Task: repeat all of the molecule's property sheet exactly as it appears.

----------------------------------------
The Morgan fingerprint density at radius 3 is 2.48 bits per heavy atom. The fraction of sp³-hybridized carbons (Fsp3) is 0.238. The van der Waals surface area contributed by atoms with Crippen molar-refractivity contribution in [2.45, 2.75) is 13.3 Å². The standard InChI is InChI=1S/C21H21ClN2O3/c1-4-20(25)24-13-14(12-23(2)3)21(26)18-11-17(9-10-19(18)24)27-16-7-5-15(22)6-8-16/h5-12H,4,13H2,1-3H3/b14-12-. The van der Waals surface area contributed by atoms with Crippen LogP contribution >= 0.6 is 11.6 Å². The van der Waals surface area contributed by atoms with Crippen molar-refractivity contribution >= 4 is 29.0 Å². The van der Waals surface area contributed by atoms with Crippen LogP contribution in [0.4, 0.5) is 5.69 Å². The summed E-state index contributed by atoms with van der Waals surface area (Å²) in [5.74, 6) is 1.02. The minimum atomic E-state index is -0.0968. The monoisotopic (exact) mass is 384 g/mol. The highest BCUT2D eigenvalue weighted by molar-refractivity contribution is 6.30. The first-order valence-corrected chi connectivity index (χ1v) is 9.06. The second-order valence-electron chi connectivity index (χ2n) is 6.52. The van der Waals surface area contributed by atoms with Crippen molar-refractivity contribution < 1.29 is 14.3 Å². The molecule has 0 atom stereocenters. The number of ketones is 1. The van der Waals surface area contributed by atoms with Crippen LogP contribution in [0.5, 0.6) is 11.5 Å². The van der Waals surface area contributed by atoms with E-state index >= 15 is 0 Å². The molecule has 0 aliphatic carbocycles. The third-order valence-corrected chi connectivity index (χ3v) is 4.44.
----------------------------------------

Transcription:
The Morgan fingerprint density at radius 3 is 2.48 bits per heavy atom. The fraction of sp³-hybridized carbons (Fsp3) is 0.238. The van der Waals surface area contributed by atoms with Crippen molar-refractivity contribution in [2.45, 2.75) is 13.3 Å². The standard InChI is InChI=1S/C21H21ClN2O3/c1-4-20(25)24-13-14(12-23(2)3)21(26)18-11-17(9-10-19(18)24)27-16-7-5-15(22)6-8-16/h5-12H,4,13H2,1-3H3/b14-12-. The van der Waals surface area contributed by atoms with Crippen LogP contribution >= 0.6 is 11.6 Å². The van der Waals surface area contributed by atoms with Crippen molar-refractivity contribution >= 4 is 29.0 Å². The van der Waals surface area contributed by atoms with Crippen LogP contribution in [0.4, 0.5) is 5.69 Å². The summed E-state index contributed by atoms with van der Waals surface area (Å²) in [5.74, 6) is 1.02. The minimum atomic E-state index is -0.0968. The monoisotopic (exact) mass is 384 g/mol. The highest BCUT2D eigenvalue weighted by molar-refractivity contribution is 6.30. The first-order valence-corrected chi connectivity index (χ1v) is 9.06. The second-order valence-electron chi connectivity index (χ2n) is 6.52. The van der Waals surface area contributed by atoms with Crippen molar-refractivity contribution < 1.29 is 14.3 Å². The molecule has 0 atom stereocenters. The number of ketones is 1. The van der Waals surface area contributed by atoms with Crippen LogP contribution in [0.5, 0.6) is 11.5 Å². The van der Waals surface area contributed by atoms with E-state index >= 15 is 0 Å². The molecule has 0 aliphatic carbocycles. The third-order valence-corrected chi connectivity index (χ3v) is 4.44.